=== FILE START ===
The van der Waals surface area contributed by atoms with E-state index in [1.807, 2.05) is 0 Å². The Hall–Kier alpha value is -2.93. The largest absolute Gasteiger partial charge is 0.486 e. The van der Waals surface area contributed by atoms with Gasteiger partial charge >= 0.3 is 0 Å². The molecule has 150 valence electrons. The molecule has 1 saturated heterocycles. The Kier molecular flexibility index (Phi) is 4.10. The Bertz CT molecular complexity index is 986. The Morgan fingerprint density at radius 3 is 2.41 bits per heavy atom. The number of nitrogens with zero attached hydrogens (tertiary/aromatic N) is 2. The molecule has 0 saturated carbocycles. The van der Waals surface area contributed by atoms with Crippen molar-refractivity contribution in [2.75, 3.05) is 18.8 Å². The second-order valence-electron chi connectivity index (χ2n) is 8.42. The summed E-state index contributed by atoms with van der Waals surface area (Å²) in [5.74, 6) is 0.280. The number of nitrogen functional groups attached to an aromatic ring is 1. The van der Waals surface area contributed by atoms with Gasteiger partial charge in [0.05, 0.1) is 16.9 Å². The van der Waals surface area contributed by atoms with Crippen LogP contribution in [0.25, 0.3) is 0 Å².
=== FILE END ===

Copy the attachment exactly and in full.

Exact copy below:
The van der Waals surface area contributed by atoms with E-state index in [1.807, 2.05) is 0 Å². The Hall–Kier alpha value is -2.93. The largest absolute Gasteiger partial charge is 0.486 e. The van der Waals surface area contributed by atoms with Gasteiger partial charge >= 0.3 is 0 Å². The molecule has 150 valence electrons. The molecule has 1 saturated heterocycles. The Kier molecular flexibility index (Phi) is 4.10. The Bertz CT molecular complexity index is 986. The Morgan fingerprint density at radius 3 is 2.41 bits per heavy atom. The number of nitrogens with zero attached hydrogens (tertiary/aromatic N) is 2. The molecule has 0 saturated carbocycles. The van der Waals surface area contributed by atoms with Crippen molar-refractivity contribution in [2.75, 3.05) is 18.8 Å². The second-order valence-electron chi connectivity index (χ2n) is 8.42. The summed E-state index contributed by atoms with van der Waals surface area (Å²) in [5.74, 6) is 0.280. The number of nitrogen functional groups attached to an aromatic ring is 1. The van der Waals surface area contributed by atoms with Gasteiger partial charge in [0.05, 0.1) is 16.9 Å². The van der Waals surface area contributed by atoms with Crippen LogP contribution in [0.25, 0.3) is 0 Å².